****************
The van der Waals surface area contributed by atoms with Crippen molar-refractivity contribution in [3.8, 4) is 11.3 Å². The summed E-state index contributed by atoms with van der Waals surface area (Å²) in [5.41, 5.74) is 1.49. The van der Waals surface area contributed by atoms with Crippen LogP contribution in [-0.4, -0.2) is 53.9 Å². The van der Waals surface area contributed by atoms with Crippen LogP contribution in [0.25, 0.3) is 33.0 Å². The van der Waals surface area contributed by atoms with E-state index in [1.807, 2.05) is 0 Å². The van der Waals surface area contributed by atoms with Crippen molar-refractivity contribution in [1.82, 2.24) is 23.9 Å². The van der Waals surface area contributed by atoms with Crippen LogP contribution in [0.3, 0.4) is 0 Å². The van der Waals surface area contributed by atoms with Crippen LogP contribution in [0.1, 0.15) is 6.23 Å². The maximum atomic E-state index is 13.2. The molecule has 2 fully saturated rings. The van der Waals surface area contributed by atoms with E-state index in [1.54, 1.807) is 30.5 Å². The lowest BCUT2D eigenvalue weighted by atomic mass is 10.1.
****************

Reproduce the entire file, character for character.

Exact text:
The van der Waals surface area contributed by atoms with Crippen molar-refractivity contribution in [3.8, 4) is 11.3 Å². The summed E-state index contributed by atoms with van der Waals surface area (Å²) in [5.41, 5.74) is 1.49. The van der Waals surface area contributed by atoms with Crippen LogP contribution in [-0.4, -0.2) is 53.9 Å². The van der Waals surface area contributed by atoms with Crippen LogP contribution in [0.25, 0.3) is 33.0 Å². The van der Waals surface area contributed by atoms with E-state index in [1.807, 2.05) is 0 Å². The van der Waals surface area contributed by atoms with Crippen molar-refractivity contribution in [1.82, 2.24) is 23.9 Å². The van der Waals surface area contributed by atoms with Crippen LogP contribution in [0.3, 0.4) is 0 Å². The van der Waals surface area contributed by atoms with Crippen LogP contribution in [0.1, 0.15) is 6.23 Å². The maximum atomic E-state index is 13.2. The molecule has 2 fully saturated rings. The van der Waals surface area contributed by atoms with E-state index in [1.54, 1.807) is 30.5 Å². The lowest BCUT2D eigenvalue weighted by atomic mass is 10.1.